The Gendering Power of Genres: How Female Scandinavian Crime Fiction Writers Experience Professional Authorship

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This article introduces the notion of genre as an analytical category for the study of gender inequality in creative work. Research on gender and creative labour typically identifies external, systemic and structural causes for gender inequality in media industries. In contrast, I argue that genres, by virtue of their internal, structural and discursive patterning, play a constitutive role in regulating media producers’ gendered professional identities, shaping their struggle for recognition and structuring their economic sustainability. Rather than being merely outcomes of production processes, genres shape gender inequality: They possess gendering power that influences how media producers work, think and feel. Gendering and gendered genre norms that privilege ‘masculine’ over ‘female’ values are so hard-wired in occupational practice and professional codes of conduct that the genre itself becomes a control and boundary ascription mechanism that implicitly governs, sustains and reproduces gendered identity formation, career aspirations and biographical standing. Drawing on in-depth interviews with female producers of Scandinavian crime fiction, globally branded as Nordic Noir, I examine how female writers in Denmark have coped with and experienced the gendering effect of the genre in which they work and to which they are financially beholden. I also tease out the ways in which crime fiction, a masculine genre, causes anxiety of authorship and affects female producers’ identity and boundary work. This focus on the gendering power of genres may potentially help us understand the gender disparities in media industries – disparities that endure despite efforts at policing fair access and equal opportunity.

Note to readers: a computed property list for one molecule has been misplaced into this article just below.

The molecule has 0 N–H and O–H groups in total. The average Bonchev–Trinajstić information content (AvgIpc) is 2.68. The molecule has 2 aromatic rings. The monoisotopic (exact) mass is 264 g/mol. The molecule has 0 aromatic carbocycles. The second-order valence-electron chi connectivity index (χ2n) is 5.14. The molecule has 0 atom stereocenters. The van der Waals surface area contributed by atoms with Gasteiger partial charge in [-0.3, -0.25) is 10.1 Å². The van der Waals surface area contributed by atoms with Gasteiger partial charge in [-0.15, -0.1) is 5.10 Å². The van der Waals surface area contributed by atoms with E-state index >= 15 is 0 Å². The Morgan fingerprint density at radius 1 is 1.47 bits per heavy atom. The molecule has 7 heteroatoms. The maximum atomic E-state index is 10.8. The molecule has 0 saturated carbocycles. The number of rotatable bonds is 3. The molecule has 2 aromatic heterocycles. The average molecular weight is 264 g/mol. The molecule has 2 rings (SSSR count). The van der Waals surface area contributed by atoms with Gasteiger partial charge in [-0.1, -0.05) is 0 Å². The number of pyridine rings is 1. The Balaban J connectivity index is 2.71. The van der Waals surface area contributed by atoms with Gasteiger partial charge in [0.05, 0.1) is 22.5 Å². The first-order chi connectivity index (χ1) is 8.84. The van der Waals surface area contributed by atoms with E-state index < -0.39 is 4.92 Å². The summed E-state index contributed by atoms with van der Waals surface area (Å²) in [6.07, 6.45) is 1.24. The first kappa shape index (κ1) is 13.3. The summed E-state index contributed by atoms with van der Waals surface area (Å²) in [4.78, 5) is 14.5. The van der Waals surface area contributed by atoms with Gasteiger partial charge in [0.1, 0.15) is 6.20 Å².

Original languageEnglish
Issue number3
Pages (from-to)377-396
Number of pages20
Publication statusPublished - 2017


  • Creative labour
  • Crime fiction
  • Female crime fiction writers
  • Gender
  • Gender inequality
  • Genre
  • Media work
  • Nordic Noir
  • Professional authorship
  • Scandinavian publishing field

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